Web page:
At the time of this request, the City had no written policy for handling flag-raising applications. What is more, Rooney had never before denied a flag-raising application. On this occasion, though, the plaintiffs' request "concerned" Rooney because he considered it to be the first request he had received related to a religious flag.

Of course, some of the flags that the City had raised contained religious imagery. The Portuguese flag, for instance, contains "dots inside blue shields represent[ing] the five wounds of Christ when crucified" and "thirty dots that represent[ ] [sic] the coins Judas received for having betrayed Christ." As another example, the Turkish flag situates the star and crescent of the Islamic Ottoman Empire in white against a red background. Indeed, the City's own flag includes a Latin inscription, which translates as "God be with us as he was with our fathers." None of the flags that the City had previously approved, however, came with a religious description.

Mulling the plaintiffs' application, Rooney conducted a review of past flag-raising requests and determined that the City had no past practice of flying a religious flag. He proceeded to deny the plaintiffs' flag-raising request. In response to the plaintiffs' inquiry into the reason for the denial, Rooney responded that the City's policy was to refrain respectfully from flying non-secular third-party flags in accordance with the First Amendment's prohibition of government establishment of religion. Rooney offered to fly some non-religious flag instead. The plaintiffs spurned this offer….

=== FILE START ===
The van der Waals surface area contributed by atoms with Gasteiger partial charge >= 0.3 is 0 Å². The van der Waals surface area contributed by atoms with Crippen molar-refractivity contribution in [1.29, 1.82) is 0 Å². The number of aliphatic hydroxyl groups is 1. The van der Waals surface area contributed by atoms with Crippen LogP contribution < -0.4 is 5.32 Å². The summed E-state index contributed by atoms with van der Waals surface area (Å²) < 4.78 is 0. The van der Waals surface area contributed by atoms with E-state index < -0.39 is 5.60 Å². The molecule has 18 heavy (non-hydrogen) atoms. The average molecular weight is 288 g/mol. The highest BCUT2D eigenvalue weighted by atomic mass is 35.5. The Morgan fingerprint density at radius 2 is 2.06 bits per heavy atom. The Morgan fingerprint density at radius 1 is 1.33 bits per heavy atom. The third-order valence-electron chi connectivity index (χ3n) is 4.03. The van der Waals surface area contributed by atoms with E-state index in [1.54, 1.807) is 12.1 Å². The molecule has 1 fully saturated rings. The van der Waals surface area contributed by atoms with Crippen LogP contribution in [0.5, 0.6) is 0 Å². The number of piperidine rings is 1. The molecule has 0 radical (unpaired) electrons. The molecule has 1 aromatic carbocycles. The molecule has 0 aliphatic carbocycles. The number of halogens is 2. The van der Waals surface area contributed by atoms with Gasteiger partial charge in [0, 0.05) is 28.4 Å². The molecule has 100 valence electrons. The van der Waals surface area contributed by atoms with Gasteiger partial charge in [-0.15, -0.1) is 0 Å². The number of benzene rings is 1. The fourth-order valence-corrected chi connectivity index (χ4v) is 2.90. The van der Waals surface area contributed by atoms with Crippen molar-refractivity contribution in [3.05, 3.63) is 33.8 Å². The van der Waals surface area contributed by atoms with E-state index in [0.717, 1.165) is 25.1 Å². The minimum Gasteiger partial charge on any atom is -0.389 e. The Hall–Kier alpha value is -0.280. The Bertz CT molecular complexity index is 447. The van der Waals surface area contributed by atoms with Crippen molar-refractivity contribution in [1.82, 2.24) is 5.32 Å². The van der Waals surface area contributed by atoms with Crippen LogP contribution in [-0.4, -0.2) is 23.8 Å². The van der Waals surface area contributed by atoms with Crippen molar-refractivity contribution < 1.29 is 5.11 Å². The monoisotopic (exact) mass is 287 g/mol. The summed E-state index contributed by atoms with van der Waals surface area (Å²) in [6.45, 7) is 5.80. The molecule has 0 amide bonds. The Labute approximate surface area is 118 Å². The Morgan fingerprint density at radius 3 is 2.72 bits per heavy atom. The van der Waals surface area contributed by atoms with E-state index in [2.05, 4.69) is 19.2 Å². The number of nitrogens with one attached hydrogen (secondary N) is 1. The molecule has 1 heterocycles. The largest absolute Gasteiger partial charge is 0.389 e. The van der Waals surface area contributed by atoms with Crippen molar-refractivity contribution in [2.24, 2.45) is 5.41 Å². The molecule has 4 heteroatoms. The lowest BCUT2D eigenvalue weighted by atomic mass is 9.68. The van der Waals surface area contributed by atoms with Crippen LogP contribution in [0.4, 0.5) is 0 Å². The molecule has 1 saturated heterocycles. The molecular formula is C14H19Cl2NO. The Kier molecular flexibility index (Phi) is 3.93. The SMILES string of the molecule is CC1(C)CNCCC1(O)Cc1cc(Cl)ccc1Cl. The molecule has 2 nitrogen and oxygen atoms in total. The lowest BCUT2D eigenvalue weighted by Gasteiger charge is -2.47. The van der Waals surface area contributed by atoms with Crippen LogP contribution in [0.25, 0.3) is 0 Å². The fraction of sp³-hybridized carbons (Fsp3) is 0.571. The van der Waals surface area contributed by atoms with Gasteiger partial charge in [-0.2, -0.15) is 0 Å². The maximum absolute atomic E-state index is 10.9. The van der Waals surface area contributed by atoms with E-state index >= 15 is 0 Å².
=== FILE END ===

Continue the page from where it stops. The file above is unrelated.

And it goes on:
The record is pellucid that the City is not receptive to any and all proposed flag designs. As we previously indicated, the City controls which third-party flags are flown from the third flagpole. A flag-raising is approved only after Rooney "screen[s]" a proposed flag for "consisten[cy] with the City's message, policies, and practices" and provides his final approval. Furthermore, all 284 flags previously flown were flags of countries, civic organizations, or secular causes. That the City had not rejected prior requests is insufficient to conclude that the City accepts any and all flags because the record shows that the City had criteria for approval that limited flagpole access and that all flags flown satisfied those criteria. Here, the City's permission procedures evince selective access to the third flagpole, and "[t]he government does not create a designated public forum when it does no more than reserve eligibility for access to the forum to a particular class of speakers, whose members must then, as individuals, `obtain permission.'" The City's restrictions demonstrate an intent antithetic to the designation of a public forum, and those restrictions adequately support the conclusion that the City's flagpole is not a public forum.

That ends this aspect of the matter. Because the City engages in government speech when it raises a third-party flag on the third flagpole at City Hall, that speech is not circumscribed by the Free Speech Clause. The City is therefore "entitled" to "select the views that it wants to express." This entitlement includes both the right to decide not to speak at all and the right to disassociate itself from speech of which it disapproves….